Collecting the folklore and uses of plants

Lesser trefoil

0011. Young plants on sale as ‘shamrock’ at the pinkpansy flower-stall outside Embankment  underground station, City of Westminster, London, 17 March (St Patrick’s Day) 2015.

2.  16 March 2012: Potted young (nonflowering) plants on sale as ‘St Patrick’s Day shamrock’, £2.50, at a flower-stall outside Wimbledon station, south London. The plastic label stuck in each pot reads:
‘Shamrock/Trifolium Repens Dubium/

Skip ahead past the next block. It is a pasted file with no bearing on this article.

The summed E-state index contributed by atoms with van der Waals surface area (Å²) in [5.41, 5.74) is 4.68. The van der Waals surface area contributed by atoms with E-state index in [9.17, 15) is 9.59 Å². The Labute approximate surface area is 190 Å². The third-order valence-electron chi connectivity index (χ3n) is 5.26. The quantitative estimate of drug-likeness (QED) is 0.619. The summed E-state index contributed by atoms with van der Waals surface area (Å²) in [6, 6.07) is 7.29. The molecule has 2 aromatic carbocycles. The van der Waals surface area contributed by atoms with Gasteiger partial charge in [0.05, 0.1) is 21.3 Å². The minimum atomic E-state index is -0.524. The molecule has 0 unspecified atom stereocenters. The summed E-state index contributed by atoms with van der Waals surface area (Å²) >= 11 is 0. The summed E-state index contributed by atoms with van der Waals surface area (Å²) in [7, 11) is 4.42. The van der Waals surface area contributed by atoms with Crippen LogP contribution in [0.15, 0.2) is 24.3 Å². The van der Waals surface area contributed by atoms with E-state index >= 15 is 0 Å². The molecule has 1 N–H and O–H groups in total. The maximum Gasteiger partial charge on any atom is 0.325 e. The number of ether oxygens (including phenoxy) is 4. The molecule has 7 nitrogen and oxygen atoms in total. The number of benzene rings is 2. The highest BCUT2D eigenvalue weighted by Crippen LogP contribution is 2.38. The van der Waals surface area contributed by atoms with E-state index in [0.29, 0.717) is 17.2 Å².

Authentic Shamrock/grown in Ireland.   May be kept after the holiday by potting up to the next size and growing on as an indoor specimen. Feed every 2 to 3 weeks with a standard houseplant fertiliser according to package directions.’
17 March 2012: Many people in Balham, Streatham and Tooting, south London, dressed up and on their way to St Patrick’s Day events, but none wearing living shamrock.

3. When I was young in my native Clare … Trifolium dubium was worn on St Patrick’s Day [Artane, Dublin, August 1993].

0014. Shamrock worn on St Patrick’s Day. In Blackpool, where there was a considerable Irish population, bunches of Trifolium dubium were sold [South Collingham, Nottinghamshire, January 1992].

Images: main, Ducklington, Oxfordshire, May 2016; lower inset, postcard depicting shamrock, posted Ballinasloe, Co. Galway, May 1906.